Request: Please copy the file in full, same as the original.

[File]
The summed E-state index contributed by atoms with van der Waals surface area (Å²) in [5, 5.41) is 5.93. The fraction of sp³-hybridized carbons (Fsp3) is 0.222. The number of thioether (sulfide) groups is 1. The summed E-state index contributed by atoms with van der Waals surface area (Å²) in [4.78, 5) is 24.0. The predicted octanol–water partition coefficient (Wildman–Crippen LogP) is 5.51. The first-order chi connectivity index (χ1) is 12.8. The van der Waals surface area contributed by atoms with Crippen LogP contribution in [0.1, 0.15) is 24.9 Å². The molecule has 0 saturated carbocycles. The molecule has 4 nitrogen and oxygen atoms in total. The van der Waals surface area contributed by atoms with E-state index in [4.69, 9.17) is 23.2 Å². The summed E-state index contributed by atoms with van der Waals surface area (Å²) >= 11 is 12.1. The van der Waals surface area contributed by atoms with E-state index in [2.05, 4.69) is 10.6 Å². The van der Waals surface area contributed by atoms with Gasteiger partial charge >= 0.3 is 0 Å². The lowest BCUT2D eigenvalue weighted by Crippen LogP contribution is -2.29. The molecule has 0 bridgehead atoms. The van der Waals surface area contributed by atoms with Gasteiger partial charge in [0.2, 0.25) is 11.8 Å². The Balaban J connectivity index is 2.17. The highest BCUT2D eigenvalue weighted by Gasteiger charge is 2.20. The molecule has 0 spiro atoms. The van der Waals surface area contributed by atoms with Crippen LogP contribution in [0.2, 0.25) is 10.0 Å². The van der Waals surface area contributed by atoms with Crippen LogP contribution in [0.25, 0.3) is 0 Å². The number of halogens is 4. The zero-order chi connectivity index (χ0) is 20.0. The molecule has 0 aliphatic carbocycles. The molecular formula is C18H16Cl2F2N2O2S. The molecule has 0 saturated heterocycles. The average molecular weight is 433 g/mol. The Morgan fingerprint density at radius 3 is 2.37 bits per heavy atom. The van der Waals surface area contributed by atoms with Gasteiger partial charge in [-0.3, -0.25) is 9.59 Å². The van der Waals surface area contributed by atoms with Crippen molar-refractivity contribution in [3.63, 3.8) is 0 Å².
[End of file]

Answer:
The summed E-state index contributed by atoms with van der Waals surface area (Å²) in [5, 5.41) is 5.93. The fraction of sp³-hybridized carbons (Fsp3) is 0.222. The number of thioether (sulfide) groups is 1. The summed E-state index contributed by atoms with van der Waals surface area (Å²) in [4.78, 5) is 24.0. The predicted octanol–water partition coefficient (Wildman–Crippen LogP) is 5.51. The first-order chi connectivity index (χ1) is 12.8. The van der Waals surface area contributed by atoms with Crippen LogP contribution in [0.1, 0.15) is 24.9 Å². The molecule has 0 saturated carbocycles. The molecule has 4 nitrogen and oxygen atoms in total. The van der Waals surface area contributed by atoms with E-state index in [4.69, 9.17) is 23.2 Å². The summed E-state index contributed by atoms with van der Waals surface area (Å²) >= 11 is 12.1. The van der Waals surface area contributed by atoms with E-state index in [2.05, 4.69) is 10.6 Å². The van der Waals surface area contributed by atoms with Gasteiger partial charge >= 0.3 is 0 Å². The lowest BCUT2D eigenvalue weighted by Crippen LogP contribution is -2.29. The molecule has 0 bridgehead atoms. The van der Waals surface area contributed by atoms with Gasteiger partial charge in [0.2, 0.25) is 11.8 Å². The Balaban J connectivity index is 2.17. The highest BCUT2D eigenvalue weighted by Gasteiger charge is 2.20. The molecule has 0 spiro atoms. The van der Waals surface area contributed by atoms with Crippen LogP contribution in [0.2, 0.25) is 10.0 Å². The van der Waals surface area contributed by atoms with Crippen LogP contribution in [0.25, 0.3) is 0 Å². The number of halogens is 4. The zero-order chi connectivity index (χ0) is 20.0. The molecule has 0 aliphatic carbocycles. The molecular formula is C18H16Cl2F2N2O2S. The molecule has 0 saturated heterocycles. The average molecular weight is 433 g/mol. The Morgan fingerprint density at radius 3 is 2.37 bits per heavy atom. The van der Waals surface area contributed by atoms with Gasteiger partial charge in [-0.3, -0.25) is 9.59 Å². The van der Waals surface area contributed by atoms with Crippen molar-refractivity contribution in [3.63, 3.8) is 0 Å².